It is difficult to make sense of “Katrina.” Smith relates that, “as well as killing some 1500 people, the bill for the devastation wrought by Hurricane Katrina on New Orleans […] was US$200 billion, making it the most costly disaster in American history,” more than “9/11” (303; see also Flint 230). A whole series of events and images congregate around the name “Katrina,” including those of photographer Robert Polidori in his book of photographs, After the Flood, with its overtones of divine punishment for human sin as with the biblical flood (Coogan et al. Genesis, Chapters 6–7). The flood returns the earth to the beginning when God created heaven and earth, when “the earth was without form and darkness moved […] upon the face of the waters” (Coogan et al. Genesis Chapter 1, Verse 2)—God's first, and arguably best, work (Giblett, Postmodern Wetlands 142–143; Canadian Wetlands “Preface”). The single catastrophe of history and geography begins here and now in the act of creation on the first day and in dividing land from water as God also did on the second day (Coogan et al. Genesis Chapter 1, Verse 7)—God’s second, and arguably second best, work. New Orleans began in the chaos of land and water. This chaos recurs in later disasters, such as “Katrina,” which merely repeat the creation and catastrophe of the beginning in the eternal recurrence of the same. New Orleans developed by dividing land from water and is periodically flooded by the division ceasing to be returning the city to its, and the, beginning but this time inflected as a human-made “swamp,” a feral quaking zone (Giblett, Landscapes Chapter 1). Catastrophe and creativity are locked together from the beginning. The creation of the world as wetland and the separation of land and water was a catastrophic action on God's part. Its repetition in the draining or filling of wetlands is a catastrophic event for the heavens and earth, and humans, as is the unseparation of land and water in floods.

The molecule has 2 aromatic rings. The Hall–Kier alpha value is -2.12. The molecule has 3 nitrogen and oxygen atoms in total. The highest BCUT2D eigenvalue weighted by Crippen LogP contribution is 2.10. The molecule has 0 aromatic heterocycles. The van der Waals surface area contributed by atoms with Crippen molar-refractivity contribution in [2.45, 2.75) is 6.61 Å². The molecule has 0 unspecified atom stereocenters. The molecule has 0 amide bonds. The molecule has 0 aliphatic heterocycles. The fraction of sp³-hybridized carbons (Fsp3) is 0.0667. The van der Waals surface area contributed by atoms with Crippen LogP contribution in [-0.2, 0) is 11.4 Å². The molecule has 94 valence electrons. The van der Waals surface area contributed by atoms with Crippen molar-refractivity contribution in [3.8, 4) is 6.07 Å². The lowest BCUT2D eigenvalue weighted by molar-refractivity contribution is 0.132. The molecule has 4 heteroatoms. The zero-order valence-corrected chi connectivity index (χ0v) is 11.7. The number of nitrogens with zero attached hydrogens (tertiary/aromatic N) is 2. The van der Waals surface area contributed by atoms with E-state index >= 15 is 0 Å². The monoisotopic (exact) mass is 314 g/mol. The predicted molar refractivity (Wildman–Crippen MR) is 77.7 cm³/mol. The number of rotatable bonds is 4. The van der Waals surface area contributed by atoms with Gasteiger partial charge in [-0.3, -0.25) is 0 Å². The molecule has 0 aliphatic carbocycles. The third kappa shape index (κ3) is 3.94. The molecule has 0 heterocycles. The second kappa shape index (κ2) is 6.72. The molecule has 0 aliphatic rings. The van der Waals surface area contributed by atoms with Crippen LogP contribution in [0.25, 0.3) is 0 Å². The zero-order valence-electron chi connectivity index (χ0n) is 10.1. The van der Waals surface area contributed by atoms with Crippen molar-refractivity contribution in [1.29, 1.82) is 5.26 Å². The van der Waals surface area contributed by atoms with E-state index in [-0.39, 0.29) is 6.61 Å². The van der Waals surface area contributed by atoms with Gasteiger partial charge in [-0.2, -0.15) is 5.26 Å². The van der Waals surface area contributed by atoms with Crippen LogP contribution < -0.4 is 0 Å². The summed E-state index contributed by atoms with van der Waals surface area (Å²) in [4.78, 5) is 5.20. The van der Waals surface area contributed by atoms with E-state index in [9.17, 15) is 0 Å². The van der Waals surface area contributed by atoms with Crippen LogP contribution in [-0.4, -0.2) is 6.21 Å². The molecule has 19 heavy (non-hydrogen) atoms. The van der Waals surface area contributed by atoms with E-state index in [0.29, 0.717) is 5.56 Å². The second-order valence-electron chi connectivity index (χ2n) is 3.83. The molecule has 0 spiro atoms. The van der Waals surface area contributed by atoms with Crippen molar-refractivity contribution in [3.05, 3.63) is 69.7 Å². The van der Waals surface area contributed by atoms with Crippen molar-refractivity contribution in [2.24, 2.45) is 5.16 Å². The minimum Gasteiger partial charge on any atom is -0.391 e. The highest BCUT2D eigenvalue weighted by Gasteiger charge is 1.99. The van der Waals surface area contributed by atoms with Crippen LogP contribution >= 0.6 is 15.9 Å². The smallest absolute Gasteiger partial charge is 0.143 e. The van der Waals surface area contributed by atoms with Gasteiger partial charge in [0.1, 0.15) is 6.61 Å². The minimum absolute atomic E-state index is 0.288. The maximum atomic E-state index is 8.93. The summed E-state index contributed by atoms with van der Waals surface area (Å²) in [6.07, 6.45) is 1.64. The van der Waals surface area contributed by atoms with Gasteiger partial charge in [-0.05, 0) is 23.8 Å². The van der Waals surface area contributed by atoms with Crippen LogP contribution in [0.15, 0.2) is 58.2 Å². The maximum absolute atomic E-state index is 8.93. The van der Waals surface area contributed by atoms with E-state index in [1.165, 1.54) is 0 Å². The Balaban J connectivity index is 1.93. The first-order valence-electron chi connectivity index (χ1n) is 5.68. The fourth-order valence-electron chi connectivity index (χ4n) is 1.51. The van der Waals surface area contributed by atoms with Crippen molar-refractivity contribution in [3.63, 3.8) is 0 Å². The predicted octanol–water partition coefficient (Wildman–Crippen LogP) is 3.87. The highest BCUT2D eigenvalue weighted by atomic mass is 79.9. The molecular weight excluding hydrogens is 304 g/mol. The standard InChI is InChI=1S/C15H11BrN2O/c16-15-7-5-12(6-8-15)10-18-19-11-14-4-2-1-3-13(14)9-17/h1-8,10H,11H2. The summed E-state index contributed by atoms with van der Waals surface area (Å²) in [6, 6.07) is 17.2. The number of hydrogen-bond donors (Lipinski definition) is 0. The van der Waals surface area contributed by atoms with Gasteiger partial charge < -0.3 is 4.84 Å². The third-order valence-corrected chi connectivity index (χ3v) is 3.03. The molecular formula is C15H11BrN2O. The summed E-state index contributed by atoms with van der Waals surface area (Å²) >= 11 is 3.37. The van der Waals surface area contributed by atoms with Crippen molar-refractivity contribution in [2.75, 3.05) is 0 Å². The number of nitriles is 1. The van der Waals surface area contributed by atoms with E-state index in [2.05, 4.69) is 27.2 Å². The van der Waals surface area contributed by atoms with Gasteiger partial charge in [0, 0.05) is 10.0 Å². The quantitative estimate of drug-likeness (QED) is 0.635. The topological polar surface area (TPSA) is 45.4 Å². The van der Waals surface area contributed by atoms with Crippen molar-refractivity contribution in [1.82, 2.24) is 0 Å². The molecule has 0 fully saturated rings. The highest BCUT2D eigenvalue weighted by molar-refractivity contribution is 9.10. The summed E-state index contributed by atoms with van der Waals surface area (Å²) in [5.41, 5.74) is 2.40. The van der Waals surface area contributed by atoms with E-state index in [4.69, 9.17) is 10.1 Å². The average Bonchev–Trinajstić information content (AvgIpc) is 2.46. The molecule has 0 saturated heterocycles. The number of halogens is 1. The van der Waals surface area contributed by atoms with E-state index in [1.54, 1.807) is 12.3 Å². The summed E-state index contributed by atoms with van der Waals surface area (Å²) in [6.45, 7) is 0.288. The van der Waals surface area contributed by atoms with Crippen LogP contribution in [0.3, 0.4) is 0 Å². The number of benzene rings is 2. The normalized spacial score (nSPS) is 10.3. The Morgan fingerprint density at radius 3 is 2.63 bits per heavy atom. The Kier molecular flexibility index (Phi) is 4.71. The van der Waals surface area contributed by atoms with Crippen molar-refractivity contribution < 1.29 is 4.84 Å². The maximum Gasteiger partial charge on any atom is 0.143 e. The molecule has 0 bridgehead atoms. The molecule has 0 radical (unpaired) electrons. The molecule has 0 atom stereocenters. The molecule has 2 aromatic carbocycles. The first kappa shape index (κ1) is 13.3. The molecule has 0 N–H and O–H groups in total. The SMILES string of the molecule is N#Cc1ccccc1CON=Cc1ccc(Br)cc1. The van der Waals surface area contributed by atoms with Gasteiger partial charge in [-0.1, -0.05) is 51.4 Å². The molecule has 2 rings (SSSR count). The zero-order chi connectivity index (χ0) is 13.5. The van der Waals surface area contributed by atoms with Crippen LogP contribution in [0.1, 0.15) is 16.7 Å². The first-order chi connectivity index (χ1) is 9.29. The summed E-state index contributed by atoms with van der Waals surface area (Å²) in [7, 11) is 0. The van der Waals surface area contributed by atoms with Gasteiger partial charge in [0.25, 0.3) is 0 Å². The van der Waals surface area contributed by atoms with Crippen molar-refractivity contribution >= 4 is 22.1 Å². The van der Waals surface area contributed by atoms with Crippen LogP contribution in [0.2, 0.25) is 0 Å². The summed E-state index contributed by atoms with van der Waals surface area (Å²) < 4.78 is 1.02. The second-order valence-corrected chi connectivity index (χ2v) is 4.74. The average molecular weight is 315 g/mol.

What Muecke calls the rhetoric of “natural disaster” (259, 263) looms large in accounts of “Katrina.” In an escalating scale of hyperbole, “Katrina” for Brinkley was a “natural disaster” (5, 60, 77), “the worst natural disaster in modern U.S. history” (62), “the biggest natural disaster in recent American history” (273), and “the worst natural disaster in modern American history” (331). Yet a hurricane in and by itself is not a disaster. It is a natural event. Perhaps all that could simply be said is that “Katrina was one of the most powerful storms ever recorded in U.S. history” (Brinkley 73). Yet to be recorded in U.S. history “Katrina” had to be more than just a storm. It had also to be more than merely what Muecke calls an “oceanic disaster” (259) out to sea. It had to have made land-fall, and it had to have had human impact. It was not merely an event in the history of weather patterns in the U.S. For Brinkley “the hurricane disaster was followed by the flood disaster, which was followed by human disasters” (249). These three disasters for Brinkley add up to “the overall disaster, the sinking of New Orleans, [which] was a man-made disaster, resulting from poorly designed and managed levees and floodwalls” (426). The result was that for Brinkley “the man-made misery was worse than the storm” (597). The flood and the misery amount to what Brinkley calls “the Great Deluge [which] was a disaster that the country brought on itself” (619). The storm could also be seen as a disaster that the country brought on itself through the use of fossil fuels.